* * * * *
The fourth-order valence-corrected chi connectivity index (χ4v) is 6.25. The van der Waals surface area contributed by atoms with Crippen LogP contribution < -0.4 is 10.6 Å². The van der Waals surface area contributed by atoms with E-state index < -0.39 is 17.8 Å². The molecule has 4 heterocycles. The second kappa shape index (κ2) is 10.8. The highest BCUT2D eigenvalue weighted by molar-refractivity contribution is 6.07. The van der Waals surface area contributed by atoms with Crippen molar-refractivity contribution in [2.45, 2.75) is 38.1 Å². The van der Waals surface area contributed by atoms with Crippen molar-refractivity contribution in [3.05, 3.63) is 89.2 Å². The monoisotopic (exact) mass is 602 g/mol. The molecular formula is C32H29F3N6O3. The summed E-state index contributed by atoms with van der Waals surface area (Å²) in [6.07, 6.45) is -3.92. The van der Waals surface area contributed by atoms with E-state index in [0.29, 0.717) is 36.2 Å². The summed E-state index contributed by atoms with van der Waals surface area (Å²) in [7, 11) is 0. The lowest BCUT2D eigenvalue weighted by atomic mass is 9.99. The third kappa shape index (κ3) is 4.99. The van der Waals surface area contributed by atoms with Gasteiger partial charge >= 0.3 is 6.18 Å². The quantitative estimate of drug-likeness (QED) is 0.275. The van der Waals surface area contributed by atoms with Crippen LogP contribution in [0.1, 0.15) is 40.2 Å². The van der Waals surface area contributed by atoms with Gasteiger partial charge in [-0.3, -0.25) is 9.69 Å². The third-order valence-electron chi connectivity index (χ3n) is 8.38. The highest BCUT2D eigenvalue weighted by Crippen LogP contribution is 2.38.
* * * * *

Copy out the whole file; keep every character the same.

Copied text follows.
The fourth-order valence-corrected chi connectivity index (χ4v) is 6.25. The van der Waals surface area contributed by atoms with Crippen LogP contribution < -0.4 is 10.6 Å². The van der Waals surface area contributed by atoms with E-state index < -0.39 is 17.8 Å². The molecule has 4 heterocycles. The second kappa shape index (κ2) is 10.8. The highest BCUT2D eigenvalue weighted by molar-refractivity contribution is 6.07. The van der Waals surface area contributed by atoms with Crippen molar-refractivity contribution in [2.45, 2.75) is 38.1 Å². The van der Waals surface area contributed by atoms with Crippen molar-refractivity contribution in [3.05, 3.63) is 89.2 Å². The monoisotopic (exact) mass is 602 g/mol. The molecular formula is C32H29F3N6O3. The summed E-state index contributed by atoms with van der Waals surface area (Å²) in [6.07, 6.45) is -3.92. The van der Waals surface area contributed by atoms with E-state index in [0.29, 0.717) is 36.2 Å². The summed E-state index contributed by atoms with van der Waals surface area (Å²) in [7, 11) is 0. The lowest BCUT2D eigenvalue weighted by atomic mass is 9.99. The third kappa shape index (κ3) is 4.99. The van der Waals surface area contributed by atoms with Gasteiger partial charge >= 0.3 is 6.18 Å². The quantitative estimate of drug-likeness (QED) is 0.275. The van der Waals surface area contributed by atoms with Crippen LogP contribution in [0.1, 0.15) is 40.2 Å². The van der Waals surface area contributed by atoms with Gasteiger partial charge in [-0.3, -0.25) is 9.69 Å². The third-order valence-electron chi connectivity index (χ3n) is 8.38. The highest BCUT2D eigenvalue weighted by Crippen LogP contribution is 2.38.